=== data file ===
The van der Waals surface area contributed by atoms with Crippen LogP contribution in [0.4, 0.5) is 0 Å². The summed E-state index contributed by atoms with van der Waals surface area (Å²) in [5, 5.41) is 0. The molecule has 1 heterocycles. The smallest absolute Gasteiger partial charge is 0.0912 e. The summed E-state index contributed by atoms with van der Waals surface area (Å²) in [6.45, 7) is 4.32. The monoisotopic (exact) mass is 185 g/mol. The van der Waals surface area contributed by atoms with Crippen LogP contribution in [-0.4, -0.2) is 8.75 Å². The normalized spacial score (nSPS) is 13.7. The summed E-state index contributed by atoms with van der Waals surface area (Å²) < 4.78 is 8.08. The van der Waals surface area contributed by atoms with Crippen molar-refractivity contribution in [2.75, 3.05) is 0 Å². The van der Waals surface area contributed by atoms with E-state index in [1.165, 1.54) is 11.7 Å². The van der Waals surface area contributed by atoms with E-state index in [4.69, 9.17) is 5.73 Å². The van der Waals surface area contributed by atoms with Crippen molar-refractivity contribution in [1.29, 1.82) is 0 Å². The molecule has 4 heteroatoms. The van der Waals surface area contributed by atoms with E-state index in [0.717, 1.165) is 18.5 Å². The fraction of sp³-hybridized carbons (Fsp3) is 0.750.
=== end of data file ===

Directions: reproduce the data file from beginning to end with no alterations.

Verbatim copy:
The van der Waals surface area contributed by atoms with Crippen LogP contribution in [0.4, 0.5) is 0 Å². The summed E-state index contributed by atoms with van der Waals surface area (Å²) in [5, 5.41) is 0. The molecule has 1 heterocycles. The smallest absolute Gasteiger partial charge is 0.0912 e. The summed E-state index contributed by atoms with van der Waals surface area (Å²) in [6.45, 7) is 4.32. The monoisotopic (exact) mass is 185 g/mol. The van der Waals surface area contributed by atoms with Crippen LogP contribution in [-0.4, -0.2) is 8.75 Å². The normalized spacial score (nSPS) is 13.7. The summed E-state index contributed by atoms with van der Waals surface area (Å²) < 4.78 is 8.08. The van der Waals surface area contributed by atoms with Crippen molar-refractivity contribution in [2.75, 3.05) is 0 Å². The van der Waals surface area contributed by atoms with E-state index in [1.165, 1.54) is 11.7 Å². The van der Waals surface area contributed by atoms with E-state index in [4.69, 9.17) is 5.73 Å². The van der Waals surface area contributed by atoms with Crippen molar-refractivity contribution in [1.29, 1.82) is 0 Å². The molecule has 4 heteroatoms. The van der Waals surface area contributed by atoms with E-state index in [0.717, 1.165) is 18.5 Å². The fraction of sp³-hybridized carbons (Fsp3) is 0.750.